Adaptive resistance: A tumor strategy to evade immune attack

Authors

  • Sheng Yao,

    1. Department of Immunobiology and Yale Comprehensive Cancer Center, Yale University School of Medicine, New Haven, USA
    2. Amplimmune, INC., Gaithersburg, USA
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  • Lieping Chen

    Corresponding author
    • Department of Immunobiology and Yale Comprehensive Cancer Center, Yale University School of Medicine, New Haven, USA
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Full correspondence: Dr. Lieping Chen, Department of Immunobiology, Yale University School of Medicine, 300 George Street, New Haven, CT 06519, USA.

Fax: +1-410-5020961

e-mail: Lieping.chen@yale.edu

See accompanying article by Dolen and Esendagli

Abstract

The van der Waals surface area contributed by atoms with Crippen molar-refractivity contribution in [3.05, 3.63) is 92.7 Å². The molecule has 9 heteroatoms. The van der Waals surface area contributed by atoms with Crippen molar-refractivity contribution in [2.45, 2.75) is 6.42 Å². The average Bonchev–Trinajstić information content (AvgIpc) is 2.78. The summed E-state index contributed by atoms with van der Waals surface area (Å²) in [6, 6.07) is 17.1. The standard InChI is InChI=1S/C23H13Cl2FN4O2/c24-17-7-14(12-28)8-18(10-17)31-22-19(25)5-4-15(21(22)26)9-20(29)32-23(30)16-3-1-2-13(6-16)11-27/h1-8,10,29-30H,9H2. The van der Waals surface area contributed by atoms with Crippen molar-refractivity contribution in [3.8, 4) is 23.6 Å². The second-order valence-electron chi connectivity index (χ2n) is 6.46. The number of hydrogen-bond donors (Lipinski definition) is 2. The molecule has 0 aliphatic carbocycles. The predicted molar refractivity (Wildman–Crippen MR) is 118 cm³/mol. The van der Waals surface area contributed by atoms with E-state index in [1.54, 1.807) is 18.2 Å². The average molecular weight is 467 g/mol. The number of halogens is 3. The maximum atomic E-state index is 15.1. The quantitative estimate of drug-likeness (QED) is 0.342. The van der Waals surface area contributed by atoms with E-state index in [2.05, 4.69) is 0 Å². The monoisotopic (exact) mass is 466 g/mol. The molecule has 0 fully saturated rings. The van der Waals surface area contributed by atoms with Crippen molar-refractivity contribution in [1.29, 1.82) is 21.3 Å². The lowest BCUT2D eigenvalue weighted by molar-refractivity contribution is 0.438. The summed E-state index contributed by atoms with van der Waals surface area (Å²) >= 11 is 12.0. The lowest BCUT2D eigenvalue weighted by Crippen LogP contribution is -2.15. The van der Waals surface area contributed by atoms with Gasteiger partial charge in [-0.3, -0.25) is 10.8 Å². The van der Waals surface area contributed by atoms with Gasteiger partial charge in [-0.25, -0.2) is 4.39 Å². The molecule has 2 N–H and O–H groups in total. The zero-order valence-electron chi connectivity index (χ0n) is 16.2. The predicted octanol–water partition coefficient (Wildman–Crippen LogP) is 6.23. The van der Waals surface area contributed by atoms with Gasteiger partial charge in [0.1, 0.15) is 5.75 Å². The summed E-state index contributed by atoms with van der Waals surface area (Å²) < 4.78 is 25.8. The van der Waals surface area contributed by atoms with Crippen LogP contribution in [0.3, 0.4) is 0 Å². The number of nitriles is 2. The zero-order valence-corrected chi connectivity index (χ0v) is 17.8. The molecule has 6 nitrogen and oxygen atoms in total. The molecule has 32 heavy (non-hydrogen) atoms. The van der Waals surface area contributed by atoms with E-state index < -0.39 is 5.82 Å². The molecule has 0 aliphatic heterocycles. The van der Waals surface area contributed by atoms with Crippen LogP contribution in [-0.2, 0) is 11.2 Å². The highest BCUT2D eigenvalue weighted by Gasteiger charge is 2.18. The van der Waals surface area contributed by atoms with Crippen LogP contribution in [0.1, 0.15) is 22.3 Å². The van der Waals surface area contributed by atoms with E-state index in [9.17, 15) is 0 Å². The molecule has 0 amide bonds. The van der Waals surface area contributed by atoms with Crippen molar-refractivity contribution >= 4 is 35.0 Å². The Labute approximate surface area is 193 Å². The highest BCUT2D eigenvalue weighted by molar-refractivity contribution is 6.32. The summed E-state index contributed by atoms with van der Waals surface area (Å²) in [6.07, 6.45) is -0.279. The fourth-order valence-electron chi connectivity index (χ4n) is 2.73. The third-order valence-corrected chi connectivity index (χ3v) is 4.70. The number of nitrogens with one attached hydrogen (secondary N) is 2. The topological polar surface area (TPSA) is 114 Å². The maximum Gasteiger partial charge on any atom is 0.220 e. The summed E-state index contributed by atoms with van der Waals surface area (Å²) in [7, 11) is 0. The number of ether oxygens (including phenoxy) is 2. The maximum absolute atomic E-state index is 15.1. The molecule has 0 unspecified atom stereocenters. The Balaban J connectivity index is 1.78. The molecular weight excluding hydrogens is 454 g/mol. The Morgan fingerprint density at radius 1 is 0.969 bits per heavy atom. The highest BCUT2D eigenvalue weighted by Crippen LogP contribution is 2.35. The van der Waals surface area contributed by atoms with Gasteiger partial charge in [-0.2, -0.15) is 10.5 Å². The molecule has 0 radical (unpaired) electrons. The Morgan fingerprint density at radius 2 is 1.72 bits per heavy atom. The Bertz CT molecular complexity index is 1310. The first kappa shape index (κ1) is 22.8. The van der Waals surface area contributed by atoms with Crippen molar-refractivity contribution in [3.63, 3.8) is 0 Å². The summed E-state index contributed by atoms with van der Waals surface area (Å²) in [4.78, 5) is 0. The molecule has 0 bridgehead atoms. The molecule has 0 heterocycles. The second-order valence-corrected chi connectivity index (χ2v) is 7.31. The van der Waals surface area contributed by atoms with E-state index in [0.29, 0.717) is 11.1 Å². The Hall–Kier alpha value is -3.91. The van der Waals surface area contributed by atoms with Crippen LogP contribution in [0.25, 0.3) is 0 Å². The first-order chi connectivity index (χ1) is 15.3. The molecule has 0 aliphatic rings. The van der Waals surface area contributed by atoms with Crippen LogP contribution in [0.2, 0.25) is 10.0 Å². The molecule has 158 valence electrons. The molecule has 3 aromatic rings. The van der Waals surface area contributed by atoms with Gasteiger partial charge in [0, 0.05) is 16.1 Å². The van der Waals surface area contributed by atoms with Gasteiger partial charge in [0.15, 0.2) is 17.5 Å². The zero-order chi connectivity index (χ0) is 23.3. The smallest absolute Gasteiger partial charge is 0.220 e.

A dilemma in cancer immunology is that, although patients often develop active antitumor immune responses, the tumor still outgrows. It has become clear that under the pressure of the host's immune system, cancer cells have adapted elaborate tactics to reduce their immunogenicity (also known as immunoselection) and/or to actively suppress immune cells and promote immune tolerance (also known as immunosubversion). In this issue of the European Journal of Immunology, Dolen and Esendagli [Eur. J. Immunol. 2013. 43: 747–757] show that acute myeloid leukemia (AML) cells develop an adaptive immune phenotype switching mechanism: In response to attack by activated T cells, the leukemia cells quickly downregulate the T-cell costimulatory ligand B7-H2 and reciprocally upregulate the coinhibitory ligands B7-H1 and B7-DC in order to shut down T-cell activation via the PD-1 pathway. These novel findings and their relevance for cancer immunotherapy, especially potential applications in PD-1 check-point blockade therapy are discussed in this Commentary.

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